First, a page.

With the increasing digital presence of consumers, businesses can align their product portfolios and distribution channels to meet the evolving value-for-money needs. This may involve offering a wider range of products and exploring new retail formats such as discounters, alongside promotional activities. The current landscape also favors the flourishing expansion of e-commerce platforms to reach a broader consumer base.

Businesses can tailor premium offerings to attract affluent, less price-sensitive customers, particularly younger generations willing to invest more in quality. This entails accelerating innovation to broaden product offerings and catering to more sophisticated demands. As the Vietnamese consumer market matures, there is growing space for premium brands to enter. Companies with established brand portfolios and distribution networks should consider introducing premium products tailored to Vietnam to capture this segment.

Expanding distribution networks to include tier-2 and tier-3 cities in Vietnam is crucial. Companies need to adapt their route-to-market models to navigate the consolidating yet fragmented retail landscape effectively. A 2021 consumer survey in Vietnam revealed that 84 percent of respondents prioritize sustainability, indicating a willingness to invest in organic, healthier, and sustainable products even at higher costs. Companies can enhance their consumer offerings by focusing on products with organic ingredients and emphasizing local or locally perceived brands to meet the demand for purposeful purchases. Strong local players currently hold significant market share and developing such products can accelerate growth by aligning with consumer values and preferences.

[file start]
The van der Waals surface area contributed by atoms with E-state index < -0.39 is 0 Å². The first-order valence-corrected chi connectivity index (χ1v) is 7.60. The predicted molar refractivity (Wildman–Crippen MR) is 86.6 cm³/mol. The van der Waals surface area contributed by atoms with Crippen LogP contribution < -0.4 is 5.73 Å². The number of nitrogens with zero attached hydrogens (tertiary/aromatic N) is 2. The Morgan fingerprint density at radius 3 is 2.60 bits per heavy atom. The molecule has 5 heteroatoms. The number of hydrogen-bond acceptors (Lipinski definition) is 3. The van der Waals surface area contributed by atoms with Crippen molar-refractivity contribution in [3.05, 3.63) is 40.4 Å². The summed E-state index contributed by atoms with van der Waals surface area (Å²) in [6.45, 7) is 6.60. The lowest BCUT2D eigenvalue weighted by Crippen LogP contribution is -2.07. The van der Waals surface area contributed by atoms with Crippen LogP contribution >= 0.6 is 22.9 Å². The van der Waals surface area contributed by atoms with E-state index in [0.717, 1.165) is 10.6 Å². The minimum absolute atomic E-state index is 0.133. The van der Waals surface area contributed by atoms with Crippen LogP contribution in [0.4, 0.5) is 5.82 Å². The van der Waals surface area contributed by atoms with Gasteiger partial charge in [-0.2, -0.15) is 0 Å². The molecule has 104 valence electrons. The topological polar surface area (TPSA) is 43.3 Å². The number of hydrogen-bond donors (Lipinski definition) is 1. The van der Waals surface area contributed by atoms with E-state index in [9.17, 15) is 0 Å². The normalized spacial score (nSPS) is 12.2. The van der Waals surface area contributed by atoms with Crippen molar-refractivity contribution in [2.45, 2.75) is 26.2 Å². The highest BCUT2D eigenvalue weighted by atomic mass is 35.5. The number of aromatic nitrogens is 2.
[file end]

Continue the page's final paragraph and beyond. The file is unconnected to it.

In Vietnam, the primary spending trend centers around the food and beverage industry, with increasing expenditures on high-end products aimed at enhancing quality of life. Consequently, there is a growing local appetite for select foreign luxury items. The fastest-growing expense categories in Vietnam include food and non-alcoholic beverages, health products and medical services, and clothing and footwear.


To conclude, Vietnam’s ambitious goal to achieve developed economy status by 2050 has sparked substantial changes over the past few decades. The emergence of a growing middle class has brought about shifts in spending patterns and habits, presenting significant opportunities for businesses. Companies aiming to thrive in this market should prioritize offering high-quality products and services that meet the evolving demands of this demographic.

(With inputs from Melissa Cyrill)